Friday, October 29, 2010

Book Review: Startide Rising

David Brin
Awards: Nebula, Hugo
Rating: ★ ★ ★ – –

Startide Rising takes place in the future. The now regularly space-faring humans have made contact with the Galactics, an inter-galactic federation of alien species.

The Galactics are governed by the laws of “uplift.” Uplift is a process in which a “patron” race of advanced, sentient beings takes on the responsibility for educating, mentoring, and, on occasion, physically modifying “client” races of less advanced, pre-sentient beings. The goal is for the clients to become sentient and space-faring and, in turn, to become patrons for client races of their own.

Uplift is the polar opposite of the Prime Directive. What it means is that as soon as you find a promising pre-sentient race, you need to swoop in and declare them to be your clients before anyone else does.

Every single sentient Galactic species alive was uplifted by another, more advanced species. The chain of patrons and clients extends back millions of years to the revered, semi-mythical “Progenitors,” the first race and the only race to have ever uplifted themselves.

The only race to have uplifted themselves, that is, besides humans.

The apparently “orphan” humans are almost universally hated. They are seen as impudent upstarts. And, just by existing, they call the whole system of uplift into question; how could humans have uplifted themselves when no species more intelligent and sophisticated was able to?

Anyway, once exposed to the idea of uplift, the humans quickly took on two client races of their own – chimpanzees and dolphins.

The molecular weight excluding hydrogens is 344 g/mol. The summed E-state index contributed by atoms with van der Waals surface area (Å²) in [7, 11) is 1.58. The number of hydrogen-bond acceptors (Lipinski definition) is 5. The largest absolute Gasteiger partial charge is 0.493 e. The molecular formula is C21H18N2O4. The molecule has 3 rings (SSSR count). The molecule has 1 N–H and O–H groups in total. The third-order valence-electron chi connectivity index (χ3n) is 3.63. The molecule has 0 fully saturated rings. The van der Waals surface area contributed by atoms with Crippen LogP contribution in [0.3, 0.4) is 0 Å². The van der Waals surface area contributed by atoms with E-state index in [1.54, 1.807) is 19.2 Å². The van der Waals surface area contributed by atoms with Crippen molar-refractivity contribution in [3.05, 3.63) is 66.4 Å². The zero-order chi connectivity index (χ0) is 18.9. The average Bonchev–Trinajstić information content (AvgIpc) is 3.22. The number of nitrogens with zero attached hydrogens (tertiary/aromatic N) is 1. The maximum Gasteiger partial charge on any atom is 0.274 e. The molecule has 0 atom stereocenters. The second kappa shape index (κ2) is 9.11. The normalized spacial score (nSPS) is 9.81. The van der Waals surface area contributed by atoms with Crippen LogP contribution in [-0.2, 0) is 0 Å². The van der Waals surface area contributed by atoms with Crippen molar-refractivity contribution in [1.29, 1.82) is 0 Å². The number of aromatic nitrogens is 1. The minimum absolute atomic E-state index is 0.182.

The plot of Startide centers on the maiden voyage of the Earth spaceship Streaker, which is captained and primarily crewed by dolphins with a small contingent of humans and one chimpanzee.

Streaker’s original mission is to test the fitness of dolphins as a space-faring race. But that quickly changes when they stumble across a derelict ghost fleet abandoned in a remote corner of the universe – a fleet that may actually be related to the Progenitors. And they are able to retrieve a corpse from the wreckage.

As soon as the rest of the universe hears about the ghost fleet, they all rush in to fight the Earthlings and each other over what the Earthlings have found. Streaker is damaged in the conflict but is temporarily able to escape, limping away and crash-landing on a semi-hospitable planet nearby.

The rest of the book takes place on this planet, with the Earthlings trying to repair their ship and get back home with their discoveries before the Galactics finish fighting each other and catch up to them.

The story is basically okay, but it does feel a bit like a contrived vehicle for illustrating the uplift concept rather than a story that arose on its own because it was inherently riveting.

Uplift is an interesting idea, and Brin creates a coherent set of laws supporting it. The other client and patron races in the book are varied and show how different patron species treat their clients very differently; some see clients as servants while others genuinely do try to make them self-sufficient.

But uplift also makes me uncomfortable. For one thing, the genetic manipulation that patron races use to speed the process – altering a dolphin’s blowhole to make human language sounds, for example, or gradually turning fins into hands – seems wrong. It leaves a lot of room for error and evil (as is borne out in the story).

For another thing, I was skeptical of the overpowering awe in which clients hold their patrons. The dolphins and chimps are capable pilots, scientists, and doctors but they humble themselves to even the lowliest human. They drop everything to aid a human in distress, even over another chimp or dolphin or their own safety. If I was a member of a client species, I don’t know if I would be so universally deferential.

This is the second novel of six that Brin set in his Uplift universe. I generally enjoyed this one and the third, The Uplift War (which I read because it was also a Hugo winner), but feel no need to read the other four.

No comments:

Post a Comment

HTML Tag Instructions

Bold: To make text bold, tag it as follows:

<b>text you want to appear in bold</b>

Italic: To italicize text, tag it as follows:

<i>text you want to appear in italic</i>

Links: To add clickable links, like say to a Wikipedia article on baseball, tag it as follows:

<a href="">text you want to link from</a>

Related Posts with Thumbnails